It mentioned it “is a huge risk” to solely rely on these models for coverage choices on advance planning since predicting infectious illnesses for a brand new pathogen is an “extremely perilous proposition” and therefore it needs to be averted.
The editorial ‘Lessons learnt throughout the first 100 days of COVID-19 pandemic in India’ is penned by Rajesh Bhatia, former director of Communicable Diseases for WHO’s South-East Asia Regional Office, and Priya Abraham, director of ICMR-National Institute of Virology.
Several mathematical models projected the severity of pandemic in phrases of instances and deaths and not less than in the context of India, none of these proved right and did not predict the organic phenomenon of infectious illnesses, it acknowledged.
“It was obvious that the models proposed during the COVID-19 pandemic carried a strong element of bias and used assumptions which proved to be far from real,” it mentioned, including estimates of modelling research are “only as good as” the validity of the epidemiological or statistical mannequin used and accuracy of assumptions made for modelling.
Another lesson learnt throughout the first 100 days (Jan 30-May 10) was that evidence-based technique to scale back viral transmission labored for a shorter time as in spite of the intensive and extended lockdowns, the quantity of new instances continued to rise in India, the authors mentioned in the editorial.
“Multiple eruptions of cases in new locations were reported, indicating breaches in the implementation of lockdown,” they mentioned, stressing the necessity for creating and implementing plans via micro-planning for native space utilizing knowledge generated domestically.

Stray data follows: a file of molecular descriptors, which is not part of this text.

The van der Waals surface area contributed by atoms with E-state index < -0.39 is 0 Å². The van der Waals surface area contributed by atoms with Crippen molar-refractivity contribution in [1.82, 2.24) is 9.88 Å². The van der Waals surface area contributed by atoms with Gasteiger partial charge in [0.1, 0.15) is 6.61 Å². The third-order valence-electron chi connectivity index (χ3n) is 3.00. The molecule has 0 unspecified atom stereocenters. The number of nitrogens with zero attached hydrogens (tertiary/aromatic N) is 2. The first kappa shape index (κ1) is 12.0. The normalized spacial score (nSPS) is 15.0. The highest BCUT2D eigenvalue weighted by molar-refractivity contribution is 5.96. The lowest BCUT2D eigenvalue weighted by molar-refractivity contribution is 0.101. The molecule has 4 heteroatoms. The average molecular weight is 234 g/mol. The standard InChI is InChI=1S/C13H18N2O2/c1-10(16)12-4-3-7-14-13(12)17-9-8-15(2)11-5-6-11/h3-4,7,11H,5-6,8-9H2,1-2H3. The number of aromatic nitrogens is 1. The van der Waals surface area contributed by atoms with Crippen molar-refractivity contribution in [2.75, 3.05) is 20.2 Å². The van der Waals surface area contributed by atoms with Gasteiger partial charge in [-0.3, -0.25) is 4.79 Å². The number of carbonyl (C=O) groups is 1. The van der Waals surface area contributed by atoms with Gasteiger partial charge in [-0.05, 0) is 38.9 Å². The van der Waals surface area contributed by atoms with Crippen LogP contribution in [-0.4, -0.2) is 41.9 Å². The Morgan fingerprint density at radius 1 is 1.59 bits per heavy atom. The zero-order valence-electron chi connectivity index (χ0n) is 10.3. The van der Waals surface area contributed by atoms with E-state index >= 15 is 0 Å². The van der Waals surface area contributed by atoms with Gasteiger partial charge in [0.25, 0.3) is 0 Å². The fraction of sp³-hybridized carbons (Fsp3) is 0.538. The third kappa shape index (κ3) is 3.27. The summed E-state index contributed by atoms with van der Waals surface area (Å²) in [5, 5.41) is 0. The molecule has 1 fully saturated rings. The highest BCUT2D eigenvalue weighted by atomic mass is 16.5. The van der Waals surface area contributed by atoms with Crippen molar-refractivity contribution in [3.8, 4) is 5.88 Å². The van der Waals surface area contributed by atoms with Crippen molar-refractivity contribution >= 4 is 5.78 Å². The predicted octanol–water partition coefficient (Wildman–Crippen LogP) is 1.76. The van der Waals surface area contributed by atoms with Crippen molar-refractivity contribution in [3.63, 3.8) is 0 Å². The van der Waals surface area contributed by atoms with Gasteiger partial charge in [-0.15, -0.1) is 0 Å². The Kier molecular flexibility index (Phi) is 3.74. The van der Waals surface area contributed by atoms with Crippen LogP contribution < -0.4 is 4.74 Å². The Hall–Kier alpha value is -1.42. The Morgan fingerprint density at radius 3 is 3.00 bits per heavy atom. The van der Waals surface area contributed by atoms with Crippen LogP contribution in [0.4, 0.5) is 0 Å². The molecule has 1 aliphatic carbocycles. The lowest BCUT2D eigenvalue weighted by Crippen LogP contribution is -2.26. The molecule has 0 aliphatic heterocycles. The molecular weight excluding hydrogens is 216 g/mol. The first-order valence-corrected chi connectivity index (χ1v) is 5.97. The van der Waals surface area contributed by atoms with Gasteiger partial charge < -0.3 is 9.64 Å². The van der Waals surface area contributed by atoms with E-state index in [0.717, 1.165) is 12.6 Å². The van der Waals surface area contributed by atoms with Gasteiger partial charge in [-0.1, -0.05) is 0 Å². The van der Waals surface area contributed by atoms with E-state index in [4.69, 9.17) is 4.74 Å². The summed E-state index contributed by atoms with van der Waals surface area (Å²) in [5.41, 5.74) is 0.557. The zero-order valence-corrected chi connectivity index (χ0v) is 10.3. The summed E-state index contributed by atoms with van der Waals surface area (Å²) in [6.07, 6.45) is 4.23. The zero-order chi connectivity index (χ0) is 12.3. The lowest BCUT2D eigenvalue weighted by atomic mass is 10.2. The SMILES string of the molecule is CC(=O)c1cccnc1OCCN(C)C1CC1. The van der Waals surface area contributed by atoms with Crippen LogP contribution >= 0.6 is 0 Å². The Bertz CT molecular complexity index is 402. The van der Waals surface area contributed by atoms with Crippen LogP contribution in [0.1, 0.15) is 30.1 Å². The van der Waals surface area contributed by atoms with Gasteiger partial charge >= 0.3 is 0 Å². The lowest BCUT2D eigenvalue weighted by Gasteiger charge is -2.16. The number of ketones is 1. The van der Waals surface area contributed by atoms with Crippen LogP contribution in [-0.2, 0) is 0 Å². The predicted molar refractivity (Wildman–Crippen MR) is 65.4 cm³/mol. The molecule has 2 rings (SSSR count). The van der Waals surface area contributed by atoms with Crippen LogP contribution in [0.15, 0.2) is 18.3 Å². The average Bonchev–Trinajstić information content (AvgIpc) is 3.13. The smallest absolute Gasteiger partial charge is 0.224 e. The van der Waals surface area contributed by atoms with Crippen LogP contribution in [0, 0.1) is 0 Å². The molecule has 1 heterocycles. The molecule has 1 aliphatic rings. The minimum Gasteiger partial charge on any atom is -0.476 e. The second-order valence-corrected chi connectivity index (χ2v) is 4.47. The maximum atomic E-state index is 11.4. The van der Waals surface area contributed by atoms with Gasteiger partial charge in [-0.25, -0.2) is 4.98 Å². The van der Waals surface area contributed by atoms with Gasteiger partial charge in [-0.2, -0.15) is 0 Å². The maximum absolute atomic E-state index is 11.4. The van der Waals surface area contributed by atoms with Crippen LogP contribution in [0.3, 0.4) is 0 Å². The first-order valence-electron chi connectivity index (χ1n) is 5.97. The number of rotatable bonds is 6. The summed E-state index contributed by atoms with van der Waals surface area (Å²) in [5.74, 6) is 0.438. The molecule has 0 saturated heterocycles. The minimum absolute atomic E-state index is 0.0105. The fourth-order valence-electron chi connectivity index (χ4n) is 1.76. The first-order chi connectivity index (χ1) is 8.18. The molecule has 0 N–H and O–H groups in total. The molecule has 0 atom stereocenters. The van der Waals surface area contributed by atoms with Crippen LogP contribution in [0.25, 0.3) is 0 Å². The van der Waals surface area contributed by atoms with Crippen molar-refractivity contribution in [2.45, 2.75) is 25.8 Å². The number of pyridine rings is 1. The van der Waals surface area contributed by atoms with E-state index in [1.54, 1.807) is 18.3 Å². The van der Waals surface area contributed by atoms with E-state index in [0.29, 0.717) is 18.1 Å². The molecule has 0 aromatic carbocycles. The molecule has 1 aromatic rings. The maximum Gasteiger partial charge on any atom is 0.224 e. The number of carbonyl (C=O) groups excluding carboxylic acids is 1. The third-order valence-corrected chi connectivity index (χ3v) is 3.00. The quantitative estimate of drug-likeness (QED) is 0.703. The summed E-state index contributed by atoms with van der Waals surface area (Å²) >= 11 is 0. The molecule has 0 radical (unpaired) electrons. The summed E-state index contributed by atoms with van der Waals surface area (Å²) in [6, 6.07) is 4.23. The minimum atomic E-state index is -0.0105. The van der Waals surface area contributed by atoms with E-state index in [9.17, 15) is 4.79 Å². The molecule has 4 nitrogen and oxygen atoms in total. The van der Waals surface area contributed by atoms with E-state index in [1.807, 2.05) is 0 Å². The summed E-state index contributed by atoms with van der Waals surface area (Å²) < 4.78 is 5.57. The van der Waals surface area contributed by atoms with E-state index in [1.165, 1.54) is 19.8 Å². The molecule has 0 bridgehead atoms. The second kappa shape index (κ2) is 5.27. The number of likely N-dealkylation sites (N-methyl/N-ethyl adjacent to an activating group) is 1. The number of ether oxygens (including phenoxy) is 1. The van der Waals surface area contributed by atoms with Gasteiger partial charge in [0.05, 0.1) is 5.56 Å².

However, they added, the impression of lockdown was seen initially and it offered the much-needed time to strengthen well being techniques and guarantee public engagement.
They additionally talked in regards to the impression of uncontrolled motion of migrant populations, saying their exodus to native locations was not anticipated however needed to be curtailed in the context of nationwide lockdown.
Citing growing each day instances between May 1-10, the editorial mentioned the COVID-19 pandemic has not been uniform in India. It additionally mentioned the pandemic has highlighted that safety and preservation of susceptible senior residents needs to be a precedence and that sturdy threat communication methods and entry to medical care are important to guard them.
Besides, India wants a everlasting community of not less than 1,000 laboratories with PCR amenities with not less than one laboratory in every of its 734 districts and a number of such amenities in cities and metros, it mentioned.
The disaster additionally underscored that public engagement is the important thing to comprise COVID-19 pandemic and early response, efficient command, complete of-government method and powerful political management guarantee targeted and coordinated actions.
It delivered to the fore that frontline staff want safety from an infection and ignorant communities as have been a couple of unlucky situations the place communities, “out of ignorance”, protested towards their residing in the neighbourhood. “Active dialogue with the communities to promote their engagement to recognize and respect these workers is the need of the hour,” it mentioned.
The editorial highlighted that India might efficiently and quickly scale-up a number of necessary interventions however then “SARS-CoV-2 is an unknown treacherous enemy” and there’s no area for complacency.
“It can strike in hitherto unknown ways. It has the potential of causing greater disruption and destruction. India cannot afford any complacency. Caution should be the keyword during the days to come,” it mentioned.